It’s that time of year again: when everything that’s just come into season dictates dinner. Asparagus will be around until June, briefly overlapping its winter counterpart, sprouting purple broccoli. I love them both, but the purple sprouting lasts for months, while the asparagus season always seems too short. I feel rejuvenated just looking at her. It reminds me of hyacinths. You can imagine the tops of the asparagus tips turning into lavender-tinged flowers. Of course not, but asparagus is part of the same family.
I cook differently these weeks, with the feeling of abandonment that accompanies summer, even if it is still far away. It’s asparagus every three days at my house, mostly simply cooked. The first meal is hot asparagus with melted butter. You also need good bread – different types work, but at first it’s plain white bread.
The second meal consists of asparagus with fried eggs, good extra virgin olive oil, a little balsamic vinegar, seasonings and parmesan shavings. You might think the parmesan would be too strong, but no. The flavor of asparagus seems to get more assertive when you pair it with Parmesan cheese. I love the sense of messy partying when cooking with my sons. There’s the cheese slicer, the asparagus maker, the egg fryer, all battling for space at the cooktop. You need to cook lightly so that the asparagus has the right degree of tenderness and the eggs are done. You need bread again—ciabatta this time—to mop up the last bit of egg yolk that gets mixed in with the olive oil. Sounds extravagant, but asparagus with eggs? It’s cheaper than meat or fish.
Antonio Carluccio, who I worked with for a while, showed me how to get rid of the woody end by finding the point where the spear has a natural bend. Then you cut or break it there. It seems pointless, but cook the suckers in water and use them for soup or to add to asparagus risotto.
How to cook it? I have a big cheap pot with a metal basket inside. I don’t often leave room for things that have limited use, but I’m happy to bring out the asparagus steamer every year. No saucepan? Use a wide saucepan, put boiling water – about 4 cm – in the bottom. Tie the asparagus together and press them against the side so that the bases boil and the tips steam (the pan must be covered).
As the season progresses, there are hundreds of dishes you can make with asparagus (about half of them, admittedly, with eggs), some of them surprising. Just read on…
Try the asparagus with…
In Veneto, they take hot hard-boiled eggs (use four) and blend them in a food processor with eight anchovy fillets, 1 tbsp capers and 1½ tbsp white wine vinegar while slowly adding 200 ml of extra virgin olive oil. They serve it with white asparagus but it’s also good with green.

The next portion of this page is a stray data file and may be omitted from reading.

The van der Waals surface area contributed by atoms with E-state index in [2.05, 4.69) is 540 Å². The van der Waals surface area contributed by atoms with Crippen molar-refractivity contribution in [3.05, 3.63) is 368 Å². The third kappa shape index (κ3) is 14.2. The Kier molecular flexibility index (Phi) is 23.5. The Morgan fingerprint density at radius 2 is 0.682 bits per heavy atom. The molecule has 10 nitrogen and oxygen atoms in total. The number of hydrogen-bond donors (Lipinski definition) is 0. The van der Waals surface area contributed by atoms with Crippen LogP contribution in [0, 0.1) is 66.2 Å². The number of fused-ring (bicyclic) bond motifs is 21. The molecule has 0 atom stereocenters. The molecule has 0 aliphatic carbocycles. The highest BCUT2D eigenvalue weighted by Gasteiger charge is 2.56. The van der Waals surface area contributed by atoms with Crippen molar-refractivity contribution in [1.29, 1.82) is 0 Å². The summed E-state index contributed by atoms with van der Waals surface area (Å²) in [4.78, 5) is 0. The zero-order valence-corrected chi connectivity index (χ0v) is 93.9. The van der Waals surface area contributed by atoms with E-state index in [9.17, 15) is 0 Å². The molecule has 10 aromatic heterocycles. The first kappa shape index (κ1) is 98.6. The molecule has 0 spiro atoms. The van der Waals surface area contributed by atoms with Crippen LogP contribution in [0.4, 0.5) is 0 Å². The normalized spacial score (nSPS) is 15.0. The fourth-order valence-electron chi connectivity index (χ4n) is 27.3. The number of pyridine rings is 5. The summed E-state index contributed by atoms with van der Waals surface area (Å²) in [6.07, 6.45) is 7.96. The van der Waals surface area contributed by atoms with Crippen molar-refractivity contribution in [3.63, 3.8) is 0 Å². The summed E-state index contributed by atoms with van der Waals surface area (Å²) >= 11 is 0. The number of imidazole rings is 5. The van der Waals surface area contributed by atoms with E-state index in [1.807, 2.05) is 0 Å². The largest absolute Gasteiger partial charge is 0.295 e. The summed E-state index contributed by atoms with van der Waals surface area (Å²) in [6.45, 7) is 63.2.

In French cuisine, a dish called “mimosa” indicates the presence of finely chopped hard-boiled eggs. Keep the eggs warm, pour the melted butter over the steamed asparagus, sprinkle over the eggs and season.
If you’re roasting asparagus in olive oil – the time depends on the size but count 8 minutes on a 200°C fan – it can take strong Mediterranean treatments, like a black olive and bacon vinaigrette, or a Hollandaise with the addition of chopped anchovies (these melt as you heat them in olive oil, then add them to your Hollandaise).
Arrange a poached egg on asparagus with anchovies, melted as above, and chopped sautéed shallots.
Romesco sauce – made with roasted peppers and tomatoes, smoked paprika, walnuts (I like hazelnuts), garlic, vinegar and extra virgin olive oil – also goes well with roasted asparagus. Add a spoonful of fresh cream to each plate along with the toasted hazelnuts.
Serve the steamed asparagus with the crab mayonnaise – mix the white crab meat with the mayonnaise, chopped chervil and chives – and put a small spoonful of salmon roe on top.
Steamed asparagus with sautéed summer mushrooms, mashed peas and a drizzle of melted butter are an elegant accompaniment.
Asparagus with dippy eggs and smoked salmon and soldiers
I use Karaway Bakery dark rye with sunflower seeds for soldiers (available from Ocado) because it tastes good with salmon. The individual slices of this bread are quite small, hence the suggestion that you might need 8 slices (two per person).
Even though it makes things quite messy, I put the asparagus in melted butter. Asparagus without any shine does not look so appetizing. Towels should be offered, as people will need to wipe their hands.
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This notice was published: 2022-05-03 17:06:06